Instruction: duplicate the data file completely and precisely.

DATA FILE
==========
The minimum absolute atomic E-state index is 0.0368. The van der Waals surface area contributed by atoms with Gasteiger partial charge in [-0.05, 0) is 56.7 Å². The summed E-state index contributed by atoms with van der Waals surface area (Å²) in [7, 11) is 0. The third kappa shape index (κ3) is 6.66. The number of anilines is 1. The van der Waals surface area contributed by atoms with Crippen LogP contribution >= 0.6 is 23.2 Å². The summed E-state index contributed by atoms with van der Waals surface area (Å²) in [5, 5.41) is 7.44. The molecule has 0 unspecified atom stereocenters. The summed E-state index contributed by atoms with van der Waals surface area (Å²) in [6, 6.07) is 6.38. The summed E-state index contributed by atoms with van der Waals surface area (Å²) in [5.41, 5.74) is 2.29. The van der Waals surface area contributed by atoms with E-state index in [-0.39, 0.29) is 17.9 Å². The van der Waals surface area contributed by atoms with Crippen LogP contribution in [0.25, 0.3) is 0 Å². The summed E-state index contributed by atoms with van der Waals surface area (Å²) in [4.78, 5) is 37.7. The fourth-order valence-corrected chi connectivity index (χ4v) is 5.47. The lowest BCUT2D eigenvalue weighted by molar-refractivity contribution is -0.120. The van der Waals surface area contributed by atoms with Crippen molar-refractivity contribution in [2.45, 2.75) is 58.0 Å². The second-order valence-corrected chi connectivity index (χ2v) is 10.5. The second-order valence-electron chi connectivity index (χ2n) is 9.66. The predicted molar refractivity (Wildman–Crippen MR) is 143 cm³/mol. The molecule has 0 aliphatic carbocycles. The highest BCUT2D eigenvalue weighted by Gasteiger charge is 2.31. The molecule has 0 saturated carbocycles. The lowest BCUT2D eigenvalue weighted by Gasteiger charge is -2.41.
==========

The minimum absolute atomic E-state index is 0.0368. The van der Waals surface area contributed by atoms with Gasteiger partial charge in [-0.05, 0) is 56.7 Å². The summed E-state index contributed by atoms with van der Waals surface area (Å²) in [7, 11) is 0. The third kappa shape index (κ3) is 6.66. The number of anilines is 1. The van der Waals surface area contributed by atoms with Crippen LogP contribution >= 0.6 is 23.2 Å². The summed E-state index contributed by atoms with van der Waals surface area (Å²) in [5, 5.41) is 7.44. The molecule has 0 unspecified atom stereocenters. The summed E-state index contributed by atoms with van der Waals surface area (Å²) in [6, 6.07) is 6.38. The summed E-state index contributed by atoms with van der Waals surface area (Å²) in [5.41, 5.74) is 2.29. The van der Waals surface area contributed by atoms with E-state index in [-0.39, 0.29) is 17.9 Å². The van der Waals surface area contributed by atoms with Crippen LogP contribution in [0.25, 0.3) is 0 Å². The summed E-state index contributed by atoms with van der Waals surface area (Å²) in [4.78, 5) is 37.7. The fourth-order valence-corrected chi connectivity index (χ4v) is 5.47. The lowest BCUT2D eigenvalue weighted by molar-refractivity contribution is -0.120. The van der Waals surface area contributed by atoms with Crippen molar-refractivity contribution in [2.45, 2.75) is 58.0 Å². The second-order valence-corrected chi connectivity index (χ2v) is 10.5. The second-order valence-electron chi connectivity index (χ2n) is 9.66. The predicted molar refractivity (Wildman–Crippen MR) is 143 cm³/mol. The molecule has 0 aliphatic carbocycles. The highest BCUT2D eigenvalue weighted by Gasteiger charge is 2.31. The molecule has 0 saturated carbocycles. The lowest BCUT2D eigenvalue weighted by Gasteiger charge is -2.41.